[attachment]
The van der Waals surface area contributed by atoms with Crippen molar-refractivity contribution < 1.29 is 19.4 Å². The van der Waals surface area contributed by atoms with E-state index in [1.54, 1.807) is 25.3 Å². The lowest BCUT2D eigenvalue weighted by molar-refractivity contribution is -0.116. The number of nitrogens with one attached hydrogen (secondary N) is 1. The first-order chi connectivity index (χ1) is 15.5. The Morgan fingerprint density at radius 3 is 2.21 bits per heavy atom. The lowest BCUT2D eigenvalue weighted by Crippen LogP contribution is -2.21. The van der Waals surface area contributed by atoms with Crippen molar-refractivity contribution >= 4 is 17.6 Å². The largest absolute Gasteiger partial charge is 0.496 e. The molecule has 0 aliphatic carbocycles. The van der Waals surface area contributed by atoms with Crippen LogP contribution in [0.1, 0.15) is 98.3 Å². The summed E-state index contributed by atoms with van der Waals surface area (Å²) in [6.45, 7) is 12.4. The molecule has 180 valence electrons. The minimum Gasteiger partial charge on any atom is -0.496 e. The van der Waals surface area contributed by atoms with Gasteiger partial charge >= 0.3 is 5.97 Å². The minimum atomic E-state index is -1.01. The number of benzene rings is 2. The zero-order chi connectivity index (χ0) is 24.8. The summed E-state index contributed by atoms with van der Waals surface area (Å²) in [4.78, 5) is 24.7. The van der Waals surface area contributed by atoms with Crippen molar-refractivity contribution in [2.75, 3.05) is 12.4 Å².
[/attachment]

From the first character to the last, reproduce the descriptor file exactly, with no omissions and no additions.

The van der Waals surface area contributed by atoms with Crippen molar-refractivity contribution < 1.29 is 19.4 Å². The van der Waals surface area contributed by atoms with E-state index in [1.54, 1.807) is 25.3 Å². The lowest BCUT2D eigenvalue weighted by molar-refractivity contribution is -0.116. The number of nitrogens with one attached hydrogen (secondary N) is 1. The first-order chi connectivity index (χ1) is 15.5. The Morgan fingerprint density at radius 3 is 2.21 bits per heavy atom. The lowest BCUT2D eigenvalue weighted by Crippen LogP contribution is -2.21. The van der Waals surface area contributed by atoms with Crippen molar-refractivity contribution >= 4 is 17.6 Å². The largest absolute Gasteiger partial charge is 0.496 e. The molecule has 0 aliphatic carbocycles. The van der Waals surface area contributed by atoms with Crippen LogP contribution in [0.1, 0.15) is 98.3 Å². The summed E-state index contributed by atoms with van der Waals surface area (Å²) in [6.45, 7) is 12.4. The molecule has 180 valence electrons. The minimum Gasteiger partial charge on any atom is -0.496 e. The van der Waals surface area contributed by atoms with Gasteiger partial charge >= 0.3 is 5.97 Å². The minimum atomic E-state index is -1.01. The number of benzene rings is 2. The zero-order chi connectivity index (χ0) is 24.8. The summed E-state index contributed by atoms with van der Waals surface area (Å²) in [4.78, 5) is 24.7. The van der Waals surface area contributed by atoms with Crippen molar-refractivity contribution in [2.75, 3.05) is 12.4 Å².